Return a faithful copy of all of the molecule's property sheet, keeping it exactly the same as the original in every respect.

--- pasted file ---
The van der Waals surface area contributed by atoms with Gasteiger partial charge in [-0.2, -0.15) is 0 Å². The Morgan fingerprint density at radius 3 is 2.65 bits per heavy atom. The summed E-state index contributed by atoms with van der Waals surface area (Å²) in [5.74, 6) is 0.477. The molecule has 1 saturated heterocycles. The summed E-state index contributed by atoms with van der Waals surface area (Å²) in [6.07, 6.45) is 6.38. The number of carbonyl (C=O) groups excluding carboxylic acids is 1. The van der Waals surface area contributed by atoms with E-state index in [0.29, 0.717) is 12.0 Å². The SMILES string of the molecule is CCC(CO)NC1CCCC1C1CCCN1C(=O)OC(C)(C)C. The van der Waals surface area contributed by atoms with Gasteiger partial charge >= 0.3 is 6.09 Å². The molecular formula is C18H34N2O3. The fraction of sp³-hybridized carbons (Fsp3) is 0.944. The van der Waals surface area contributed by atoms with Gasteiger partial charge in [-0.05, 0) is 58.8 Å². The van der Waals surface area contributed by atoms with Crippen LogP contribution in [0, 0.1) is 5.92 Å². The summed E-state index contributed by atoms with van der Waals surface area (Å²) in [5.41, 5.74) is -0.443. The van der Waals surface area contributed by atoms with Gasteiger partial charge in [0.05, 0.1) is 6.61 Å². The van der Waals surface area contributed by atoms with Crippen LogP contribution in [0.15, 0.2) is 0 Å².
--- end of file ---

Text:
The van der Waals surface area contributed by atoms with Gasteiger partial charge in [-0.2, -0.15) is 0 Å². The Morgan fingerprint density at radius 3 is 2.65 bits per heavy atom. The summed E-state index contributed by atoms with van der Waals surface area (Å²) in [5.74, 6) is 0.477. The molecule has 1 saturated heterocycles. The summed E-state index contributed by atoms with van der Waals surface area (Å²) in [6.07, 6.45) is 6.38. The number of carbonyl (C=O) groups excluding carboxylic acids is 1. The van der Waals surface area contributed by atoms with E-state index in [0.29, 0.717) is 12.0 Å². The SMILES string of the molecule is CCC(CO)NC1CCCC1C1CCCN1C(=O)OC(C)(C)C. The van der Waals surface area contributed by atoms with Gasteiger partial charge >= 0.3 is 6.09 Å². The molecular formula is C18H34N2O3. The fraction of sp³-hybridized carbons (Fsp3) is 0.944. The van der Waals surface area contributed by atoms with Gasteiger partial charge in [-0.05, 0) is 58.8 Å². The van der Waals surface area contributed by atoms with Crippen LogP contribution in [0, 0.1) is 5.92 Å². The summed E-state index contributed by atoms with van der Waals surface area (Å²) in [5.41, 5.74) is -0.443. The van der Waals surface area contributed by atoms with Gasteiger partial charge in [0.05, 0.1) is 6.61 Å². The van der Waals surface area contributed by atoms with Crippen LogP contribution in [0.15, 0.2) is 0 Å².